The United States Commission on International Religious Freedom (USCIRF) released its lists of countries that egregiously violate religious freedom and those that it's keeping an eye on. The situation in these countries is not just bad; it must show "intent and a pattern of recurrent affirmative acts of abuse on the part of the government."
The annual report, released today, is put together by a bi-partisan group who send their recommendations to the State Department. Theoretically, this could lead to sanctions if the State Department declares them Countries of Particular Concern (CPCs). However, Condoleeza Rice signed off on the official list of CPC's in January - two years late.
USCIRF named 13 countries this year. Since 2008's list, they have added Nigeria (slightly surprising) and Iraq:
? Burma is on the list primarily for its crackdown on monks, although the government also persecutes ethnic Christians and Muslims. "In addition, a new law passed in early 2009 essentially bans independent religious activity in house churches."
? In the Democratic People?s Republic of Korea (North Korea), the National Security Agency runs all legal houses of worship. "Anyone discovered engaging in clandestine religious practice faces official discrimination, arrest imprisonment, and possibly execution."
? Eritrea's religious prisoners often die of "ill treatment, denial of medical care, or torture." Their ban on public religious activity extends to social gatherings in private homes.
? In Iran, "official rhetoric and government policy resulted in a deterioration in conditions for nearly all non-Shi?a religious groups, most notably for Baha?is, as well as Sufi Muslims, Evangelical Christians, and members of the Jewish community."
? Iraqi religious minorities, particularly Christian groups, are subject to targeted violence and other campaigns to get them to move away.
? Nigeria made the list for the communal religious violence that made the news in late 2008 - and the lack of an effective response from the government.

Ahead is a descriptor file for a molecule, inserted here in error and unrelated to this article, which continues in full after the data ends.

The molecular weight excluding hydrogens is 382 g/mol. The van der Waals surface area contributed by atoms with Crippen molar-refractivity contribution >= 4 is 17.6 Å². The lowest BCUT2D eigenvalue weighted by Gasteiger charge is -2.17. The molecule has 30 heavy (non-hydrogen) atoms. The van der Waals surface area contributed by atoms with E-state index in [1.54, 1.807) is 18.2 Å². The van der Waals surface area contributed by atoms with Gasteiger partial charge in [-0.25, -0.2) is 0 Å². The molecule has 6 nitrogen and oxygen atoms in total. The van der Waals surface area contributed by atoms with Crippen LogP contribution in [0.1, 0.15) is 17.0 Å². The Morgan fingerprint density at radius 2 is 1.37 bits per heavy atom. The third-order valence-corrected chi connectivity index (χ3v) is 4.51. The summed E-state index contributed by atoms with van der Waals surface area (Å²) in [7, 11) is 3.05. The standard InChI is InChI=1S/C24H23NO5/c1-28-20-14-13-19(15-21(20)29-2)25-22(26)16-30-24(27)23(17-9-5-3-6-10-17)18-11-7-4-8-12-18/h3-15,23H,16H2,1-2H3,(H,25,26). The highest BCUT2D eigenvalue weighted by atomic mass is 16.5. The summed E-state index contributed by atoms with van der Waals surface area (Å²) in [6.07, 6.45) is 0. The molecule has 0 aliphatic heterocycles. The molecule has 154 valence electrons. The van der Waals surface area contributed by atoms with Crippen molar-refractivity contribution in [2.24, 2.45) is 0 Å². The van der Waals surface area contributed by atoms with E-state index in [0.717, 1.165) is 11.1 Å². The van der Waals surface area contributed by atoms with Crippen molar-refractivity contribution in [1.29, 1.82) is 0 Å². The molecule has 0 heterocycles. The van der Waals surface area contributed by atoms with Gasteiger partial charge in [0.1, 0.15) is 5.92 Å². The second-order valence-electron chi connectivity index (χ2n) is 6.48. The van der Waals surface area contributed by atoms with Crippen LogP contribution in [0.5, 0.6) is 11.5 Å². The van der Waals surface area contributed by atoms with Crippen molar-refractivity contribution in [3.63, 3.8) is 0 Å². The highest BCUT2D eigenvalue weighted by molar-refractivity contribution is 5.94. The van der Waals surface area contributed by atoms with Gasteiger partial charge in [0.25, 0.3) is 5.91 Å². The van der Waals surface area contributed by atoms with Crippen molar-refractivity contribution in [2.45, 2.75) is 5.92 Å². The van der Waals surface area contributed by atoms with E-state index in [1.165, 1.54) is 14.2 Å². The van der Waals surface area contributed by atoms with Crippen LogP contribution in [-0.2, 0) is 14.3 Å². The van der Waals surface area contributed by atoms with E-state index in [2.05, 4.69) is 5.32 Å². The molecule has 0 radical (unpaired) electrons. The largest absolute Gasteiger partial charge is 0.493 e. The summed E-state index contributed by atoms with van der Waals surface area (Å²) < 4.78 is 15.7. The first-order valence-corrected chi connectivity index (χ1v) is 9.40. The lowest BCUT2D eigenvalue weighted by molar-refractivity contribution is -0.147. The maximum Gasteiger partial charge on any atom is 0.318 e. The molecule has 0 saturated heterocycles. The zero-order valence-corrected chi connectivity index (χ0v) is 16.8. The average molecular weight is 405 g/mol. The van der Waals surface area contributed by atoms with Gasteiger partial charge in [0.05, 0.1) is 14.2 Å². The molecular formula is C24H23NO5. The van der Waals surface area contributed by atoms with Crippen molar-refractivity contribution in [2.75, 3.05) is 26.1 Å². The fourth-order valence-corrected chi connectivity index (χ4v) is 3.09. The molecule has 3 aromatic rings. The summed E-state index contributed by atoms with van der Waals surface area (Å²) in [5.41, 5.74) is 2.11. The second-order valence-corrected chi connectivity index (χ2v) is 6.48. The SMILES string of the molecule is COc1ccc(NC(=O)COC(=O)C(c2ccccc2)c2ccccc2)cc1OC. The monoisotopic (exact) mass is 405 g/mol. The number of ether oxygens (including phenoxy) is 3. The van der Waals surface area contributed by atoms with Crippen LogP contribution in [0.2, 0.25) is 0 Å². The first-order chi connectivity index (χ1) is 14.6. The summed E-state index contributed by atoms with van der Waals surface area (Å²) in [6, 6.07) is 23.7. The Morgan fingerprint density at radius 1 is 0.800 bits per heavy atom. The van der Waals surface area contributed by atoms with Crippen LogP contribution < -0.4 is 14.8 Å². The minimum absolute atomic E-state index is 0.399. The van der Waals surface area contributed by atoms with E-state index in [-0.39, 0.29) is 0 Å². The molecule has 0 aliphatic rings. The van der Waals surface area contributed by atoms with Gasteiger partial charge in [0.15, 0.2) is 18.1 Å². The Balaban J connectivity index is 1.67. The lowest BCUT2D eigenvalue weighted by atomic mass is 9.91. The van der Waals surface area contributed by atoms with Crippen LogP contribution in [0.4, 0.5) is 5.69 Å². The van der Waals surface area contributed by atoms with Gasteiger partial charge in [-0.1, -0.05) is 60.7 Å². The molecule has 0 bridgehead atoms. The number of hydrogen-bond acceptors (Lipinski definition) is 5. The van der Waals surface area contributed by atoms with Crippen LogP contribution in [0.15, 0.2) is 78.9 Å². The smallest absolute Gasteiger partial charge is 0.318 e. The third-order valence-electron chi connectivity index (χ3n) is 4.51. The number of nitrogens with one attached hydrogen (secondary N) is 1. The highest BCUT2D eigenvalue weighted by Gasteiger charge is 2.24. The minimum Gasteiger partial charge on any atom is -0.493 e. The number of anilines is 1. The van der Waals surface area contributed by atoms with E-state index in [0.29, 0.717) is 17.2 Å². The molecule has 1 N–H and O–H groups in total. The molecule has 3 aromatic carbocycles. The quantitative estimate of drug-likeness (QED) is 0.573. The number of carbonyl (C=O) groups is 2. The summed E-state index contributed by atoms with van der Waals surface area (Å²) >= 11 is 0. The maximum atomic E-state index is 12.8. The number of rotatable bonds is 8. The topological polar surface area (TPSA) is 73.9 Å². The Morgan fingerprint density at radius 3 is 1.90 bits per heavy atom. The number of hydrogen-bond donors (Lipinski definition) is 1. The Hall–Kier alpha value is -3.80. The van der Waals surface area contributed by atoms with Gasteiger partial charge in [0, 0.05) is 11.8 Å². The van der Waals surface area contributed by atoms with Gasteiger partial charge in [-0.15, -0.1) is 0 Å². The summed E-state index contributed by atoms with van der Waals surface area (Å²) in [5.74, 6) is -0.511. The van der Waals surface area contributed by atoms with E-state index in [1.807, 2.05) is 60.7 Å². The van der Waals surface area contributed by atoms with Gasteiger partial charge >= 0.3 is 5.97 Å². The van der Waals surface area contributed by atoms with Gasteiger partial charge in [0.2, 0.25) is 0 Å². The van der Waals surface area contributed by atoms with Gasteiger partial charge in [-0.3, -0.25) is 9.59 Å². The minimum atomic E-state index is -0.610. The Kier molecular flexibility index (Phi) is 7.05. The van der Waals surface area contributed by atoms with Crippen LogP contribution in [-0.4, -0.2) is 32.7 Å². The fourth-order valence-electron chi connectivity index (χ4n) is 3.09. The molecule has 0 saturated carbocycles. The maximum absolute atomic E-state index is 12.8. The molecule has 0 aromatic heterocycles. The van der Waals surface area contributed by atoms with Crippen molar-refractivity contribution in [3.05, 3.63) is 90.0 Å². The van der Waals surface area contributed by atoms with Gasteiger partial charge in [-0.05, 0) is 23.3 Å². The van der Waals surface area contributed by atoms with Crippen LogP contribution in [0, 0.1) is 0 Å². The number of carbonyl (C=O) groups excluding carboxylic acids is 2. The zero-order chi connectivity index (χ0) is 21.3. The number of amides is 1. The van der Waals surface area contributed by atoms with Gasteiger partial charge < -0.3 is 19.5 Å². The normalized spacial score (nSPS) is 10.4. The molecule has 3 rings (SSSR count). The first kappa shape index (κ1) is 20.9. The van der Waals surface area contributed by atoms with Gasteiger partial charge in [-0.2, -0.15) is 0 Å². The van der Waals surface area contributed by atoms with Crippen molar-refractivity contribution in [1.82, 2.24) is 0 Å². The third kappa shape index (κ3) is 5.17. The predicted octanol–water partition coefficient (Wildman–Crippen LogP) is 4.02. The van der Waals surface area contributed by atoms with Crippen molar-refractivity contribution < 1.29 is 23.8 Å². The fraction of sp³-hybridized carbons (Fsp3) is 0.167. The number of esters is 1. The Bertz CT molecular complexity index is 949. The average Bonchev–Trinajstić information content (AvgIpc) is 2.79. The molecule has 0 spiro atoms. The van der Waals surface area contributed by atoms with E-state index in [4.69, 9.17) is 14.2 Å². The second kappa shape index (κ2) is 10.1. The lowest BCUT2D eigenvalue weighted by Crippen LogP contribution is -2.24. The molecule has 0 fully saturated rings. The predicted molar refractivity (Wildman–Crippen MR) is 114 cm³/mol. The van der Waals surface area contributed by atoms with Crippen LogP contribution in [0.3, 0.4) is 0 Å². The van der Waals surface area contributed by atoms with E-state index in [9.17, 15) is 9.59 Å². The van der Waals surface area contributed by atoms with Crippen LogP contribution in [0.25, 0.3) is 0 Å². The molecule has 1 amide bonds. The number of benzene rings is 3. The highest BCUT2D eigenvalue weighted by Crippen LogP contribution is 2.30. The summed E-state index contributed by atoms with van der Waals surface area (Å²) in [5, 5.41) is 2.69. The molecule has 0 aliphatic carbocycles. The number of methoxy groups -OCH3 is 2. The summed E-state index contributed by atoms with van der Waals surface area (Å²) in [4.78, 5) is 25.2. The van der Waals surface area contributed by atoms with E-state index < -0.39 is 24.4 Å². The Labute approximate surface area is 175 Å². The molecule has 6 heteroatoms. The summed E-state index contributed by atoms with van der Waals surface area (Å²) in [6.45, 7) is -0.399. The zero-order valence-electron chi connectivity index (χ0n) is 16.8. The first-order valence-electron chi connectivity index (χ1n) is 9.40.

? Pakistan, like Nigeria, tolerates religious violence. It also has anti-blasphemy laws with harsh punishments.
? People?s Republic of China has shown some deterioration in an already bad situation. USCIRF draws attention to their persecution of Uighur Muslims and Tibetan Buddhists.
? Saudi Arabia has made some limited reforms, but it continues to be intolerant of all but a narrow form of Islam, and to promote extremism.
? The Islamist government of Sudan supports attacks on its own people, especially the Christians and animists in the country's south.
? Turkmenistan, two years after the death of their dictator, Turkmenbashi, hasn't seen enough reforms to get off the CPC list. Churches are raided, and students are forced to have an education based on Turkmenbashi's spirituality book/autobiography, Ruhnama.
? Uzbekistan's government tries to maintain tight control over religious activity. Most of the victims are Muslims it claims are extremists. Several thousand Muslims are in custody without fair trials in sight.
? USCIRF says that while Vietnam made some improvements in response to being designated a CPC, Protestants and some others haven't been given adequate freedoms.
Currently, eight of those countries (all but Iraq, Nigeria, Pakistan, Turkmenistan, and Vietnam) are on the State Department's list of CPCs.
While Christians are persecuted in nearly all these countries (none is majority-Christian, although Nigeria is close), many of them are Muslim countries that persecute Muslims of minority sects.
USCIRF's watch list - a sort of runner's up of offending countries - shows evidence of degenerating rights in NATO nation Turkey and Russia. The commission removed Bangladesh and added Laos, Somalia, Tajikistan, and Venezuela since last year.
The 274-page report also criticizes the implementation of the International Religious Freedom Act of 1998, addresses "efforts of some member states at the United Nations to limit free speech and freedom of religion by banning the so-called ?defamation of religions," and comments on the U.S. system of dealing with asylum seekers.
Thomas Farr spoke with CT recently about why America's international religious freedom policy needs reform.